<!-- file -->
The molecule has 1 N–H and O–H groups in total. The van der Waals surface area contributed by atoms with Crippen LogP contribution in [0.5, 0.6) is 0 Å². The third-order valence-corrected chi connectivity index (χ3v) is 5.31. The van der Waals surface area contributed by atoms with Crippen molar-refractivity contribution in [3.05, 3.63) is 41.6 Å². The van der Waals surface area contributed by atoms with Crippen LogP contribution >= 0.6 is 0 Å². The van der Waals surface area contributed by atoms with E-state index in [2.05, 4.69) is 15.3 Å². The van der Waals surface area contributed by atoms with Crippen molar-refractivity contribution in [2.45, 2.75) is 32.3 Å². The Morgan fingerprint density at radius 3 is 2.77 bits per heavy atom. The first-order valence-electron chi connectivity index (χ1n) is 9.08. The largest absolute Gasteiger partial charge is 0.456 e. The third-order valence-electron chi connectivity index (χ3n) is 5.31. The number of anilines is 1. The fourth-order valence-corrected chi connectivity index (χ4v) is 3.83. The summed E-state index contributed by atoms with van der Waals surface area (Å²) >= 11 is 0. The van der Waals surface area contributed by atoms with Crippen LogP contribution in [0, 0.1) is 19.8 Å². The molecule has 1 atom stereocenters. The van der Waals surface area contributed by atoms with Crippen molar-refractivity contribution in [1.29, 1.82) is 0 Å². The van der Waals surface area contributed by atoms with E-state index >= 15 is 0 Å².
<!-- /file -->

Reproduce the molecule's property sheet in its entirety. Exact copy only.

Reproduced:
The molecule has 1 N–H and O–H groups in total. The van der Waals surface area contributed by atoms with Crippen LogP contribution in [0.5, 0.6) is 0 Å². The third-order valence-corrected chi connectivity index (χ3v) is 5.31. The van der Waals surface area contributed by atoms with Crippen molar-refractivity contribution in [3.05, 3.63) is 41.6 Å². The van der Waals surface area contributed by atoms with Crippen LogP contribution >= 0.6 is 0 Å². The van der Waals surface area contributed by atoms with E-state index in [2.05, 4.69) is 15.3 Å². The van der Waals surface area contributed by atoms with Crippen molar-refractivity contribution in [2.45, 2.75) is 32.3 Å². The Morgan fingerprint density at radius 3 is 2.77 bits per heavy atom. The first-order valence-electron chi connectivity index (χ1n) is 9.08. The largest absolute Gasteiger partial charge is 0.456 e. The third-order valence-electron chi connectivity index (χ3n) is 5.31. The number of anilines is 1. The fourth-order valence-corrected chi connectivity index (χ4v) is 3.83. The summed E-state index contributed by atoms with van der Waals surface area (Å²) >= 11 is 0. The van der Waals surface area contributed by atoms with Crippen LogP contribution in [0, 0.1) is 19.8 Å². The molecule has 1 atom stereocenters. The van der Waals surface area contributed by atoms with Crippen molar-refractivity contribution in [1.29, 1.82) is 0 Å². The van der Waals surface area contributed by atoms with E-state index >= 15 is 0 Å².